Given for example, a Hydrogen atom (that can only have 1 bond max), that is sitting on a bonder next to two other atoms that are also on bonders and have available bonding slots, how is it determined which atom the Hydrogen ends up bonding to? I've tried experimenting with it being a priority order of directions, but that doesn't seem to be correct.
I'm afraid there's no real science behind this. Each bonder has a priority number likely based on the internal data structure (array, linked list, whatever). The game just processes this list in a first through last order. So the bonding order in game is just how the bonders happen to be arranged. I would be nice if they were labeled, but as far as I know there's no way to get their priority in game. So with two bonders linked, it just goes through the list sequentially. For example, with 4 bonders the list of checked links would look something like this:
- (1, 2)
- (1, 3)
- (1, 4)
- (2, 3)
- (2, 4)
- (3, 4)
Which is simply an ordered list of the pairs of priority numbers. With that knowledge, you just need to know which bonder has which priority. Though experimentation I've found that:
For 4 bonders in a fresh level the bonder priority numbers are:
1 - 2 | . | 4 - 3
For a fresh level with 8 bonders the bonder priority numbers are:
1 - 2 | . | 4 - 3 | . | 5 - 6 | . | 8 - 7
I don't think that there is a strict order of bonder preference; it is based on something else.
I did the following experiment: three bonders in a horizontal row, with an unbonded H at each one. I recorded the results of the six combinations of bonders.
# order result side a 1 2 3 H-H H L b 3 2 1 H-H H L c 2 3 1 H H-H R d 1 3 2 H-H H L e 3 1 2 H H-H R f 2 1 3 H H-H R
I reran this many times, and there was always a 50% split with one group preferring 'L' bonding, one group preferring 'R' bonding, and one group being split. (Each group is identified by the bonder in the middle.)
So there is evidently some structure to the evaluation, but each of these six cases is contradicted by another one (if we assume the bonders evaluate in order); i.e., if (a) is the correct order, then why in (b) does the bonder prefer (2,3) over (1,2)? This is true for every case.
The mouse wheel trick seems to be doing something (it made a click and I assume processed an action), but I could not change the output of (a).
I used a few hours testing. The result is that there is a hidden priority, but the bonder only checks the bonder right and under it. That means if there are 4 bonders build up the following way:
2 3 1 4
First bonder 1 will check below and right of it and can't find anything to bond. The second step is that bonder 2 will bond with bonder 3 and 4. Afterwards bonder 3 bonds with 1 and last bonder 4 doesn't find anything to bond.
If a bonder has two possible connections (right and under it), then it will bond first with the bonder with the higher priority (lower number). That means the second step bonder 2 will first bond with 3 and then with 4.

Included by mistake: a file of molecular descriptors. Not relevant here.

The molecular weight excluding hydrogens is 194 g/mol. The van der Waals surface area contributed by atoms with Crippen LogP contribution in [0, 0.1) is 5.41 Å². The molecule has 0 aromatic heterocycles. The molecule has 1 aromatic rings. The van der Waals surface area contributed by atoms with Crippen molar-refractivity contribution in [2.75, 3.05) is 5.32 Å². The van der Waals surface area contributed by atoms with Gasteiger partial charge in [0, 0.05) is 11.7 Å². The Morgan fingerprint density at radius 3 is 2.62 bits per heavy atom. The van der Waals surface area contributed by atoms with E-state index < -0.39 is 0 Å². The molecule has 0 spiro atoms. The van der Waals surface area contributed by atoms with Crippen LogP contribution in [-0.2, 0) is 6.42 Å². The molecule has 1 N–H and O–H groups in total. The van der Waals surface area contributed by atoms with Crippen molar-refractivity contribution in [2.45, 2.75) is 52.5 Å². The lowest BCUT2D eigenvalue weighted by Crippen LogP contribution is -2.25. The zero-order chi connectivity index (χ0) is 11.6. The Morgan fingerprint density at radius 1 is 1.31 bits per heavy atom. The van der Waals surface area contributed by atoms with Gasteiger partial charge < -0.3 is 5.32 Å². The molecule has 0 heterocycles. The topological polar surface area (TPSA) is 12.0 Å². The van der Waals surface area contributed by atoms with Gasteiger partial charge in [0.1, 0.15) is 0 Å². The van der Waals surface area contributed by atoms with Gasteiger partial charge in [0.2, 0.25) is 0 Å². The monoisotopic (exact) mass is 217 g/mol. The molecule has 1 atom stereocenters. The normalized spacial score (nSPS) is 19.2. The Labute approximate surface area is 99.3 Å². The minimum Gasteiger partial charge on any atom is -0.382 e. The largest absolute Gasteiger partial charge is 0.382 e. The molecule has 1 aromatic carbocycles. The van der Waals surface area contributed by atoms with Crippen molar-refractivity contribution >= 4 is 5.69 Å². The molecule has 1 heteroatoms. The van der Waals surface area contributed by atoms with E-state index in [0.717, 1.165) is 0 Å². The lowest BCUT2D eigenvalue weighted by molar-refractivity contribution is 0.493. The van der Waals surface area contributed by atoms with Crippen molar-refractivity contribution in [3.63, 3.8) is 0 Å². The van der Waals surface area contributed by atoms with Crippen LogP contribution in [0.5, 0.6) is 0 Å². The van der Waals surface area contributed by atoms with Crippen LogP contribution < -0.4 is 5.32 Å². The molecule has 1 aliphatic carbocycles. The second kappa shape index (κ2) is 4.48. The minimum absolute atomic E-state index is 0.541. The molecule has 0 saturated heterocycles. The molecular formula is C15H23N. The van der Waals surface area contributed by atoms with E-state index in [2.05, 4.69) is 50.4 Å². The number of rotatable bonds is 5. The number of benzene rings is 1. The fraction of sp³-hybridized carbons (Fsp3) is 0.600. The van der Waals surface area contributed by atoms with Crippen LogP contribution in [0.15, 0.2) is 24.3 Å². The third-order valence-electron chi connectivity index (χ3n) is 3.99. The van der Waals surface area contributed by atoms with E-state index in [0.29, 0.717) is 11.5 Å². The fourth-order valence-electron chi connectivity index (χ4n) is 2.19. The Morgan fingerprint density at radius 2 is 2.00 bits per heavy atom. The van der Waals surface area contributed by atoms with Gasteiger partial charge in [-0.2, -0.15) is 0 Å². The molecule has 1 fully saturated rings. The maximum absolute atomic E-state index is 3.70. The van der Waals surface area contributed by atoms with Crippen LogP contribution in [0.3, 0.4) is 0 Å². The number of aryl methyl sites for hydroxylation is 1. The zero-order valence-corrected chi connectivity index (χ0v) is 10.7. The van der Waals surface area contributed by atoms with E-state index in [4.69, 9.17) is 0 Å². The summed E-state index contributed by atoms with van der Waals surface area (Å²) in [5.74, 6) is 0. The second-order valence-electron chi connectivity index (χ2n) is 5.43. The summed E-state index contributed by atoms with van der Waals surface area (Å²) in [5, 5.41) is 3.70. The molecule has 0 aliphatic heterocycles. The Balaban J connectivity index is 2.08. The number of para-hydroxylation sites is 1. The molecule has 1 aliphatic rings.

Some of the other answers are wrong, and it bugs me that the rest is split over multiple posts, so based on thorough research here is my definitive list of how bonding works:
- Each bonder has an invisible priority number, 1-8. This number is determined by its initial position in the reactor.
- Bonding proceeds with an outer loop across all the bonders and an inner loop across all the bonders. So if there are 4 bonders, the order it checks is (1,1), (1,2), (1,3), (1,4), (2,1), (2,2), (2,3), (2,4), (3,1), (3,2), (3,3), (3,4), (4,1), (4,2), (4,3), (4,4).
- However, bonding only occurs if the second bonder is directly below or to the right of the first bonder. (Credit to Timbo for figuring this out.) This is why the list above doesn't lead to double-bonding: If the layout is 2-1, then the entry (1,2) in the list above doesn't trigger, since 2 (the second bonder) is to the right of the first bonder.
- Bonder order is not affected by mouse-wheeling on the bonders, at least not in the latest version. Yes, it makes a clicking sound, but I could not get the bond order to change on my test molecule of BO2 no matter how I mouse-wheeled. This is supported by the fact that mouse-wheel clicks are not saved in the undo history like everything else.
- The bonder order is different for different reactor types:
1 3 2 4
1 2 3 4
Research (2) (Presumably, can't verify)
1 2 3 4 5 6 7 8
5 1 3 7 6 2 4 8
Yes, there are two different layouts for the "standard" 2x2 square, and yes, the Super-Bonder really is that weird.
Lastly, here are some practical tips for how to debug a balky design:
Let's say you're trying to make the molecule HP≡CO, in a bent configuration. You make a 2x2 square of bonders and your input looks like this:
P=C H O
But when you bond it, it comes out like this:
P≡C | H-O
Given how bonding works, we can deduce that the lower-left bonder is running before the upper-left bonder, so swapping them will fix it. The relative priority of the other two bonders doesn't matter.
However, if your failing output was rotated like this instead:
H P | ⦀ O-C
In this case, the lower-left is before the upper-right, and you have to swap diagonally. The priority of the two bonders on the opposite diagonal doesn't matter. The difference in the two examples comes from the rule that bonds only form to the down and right.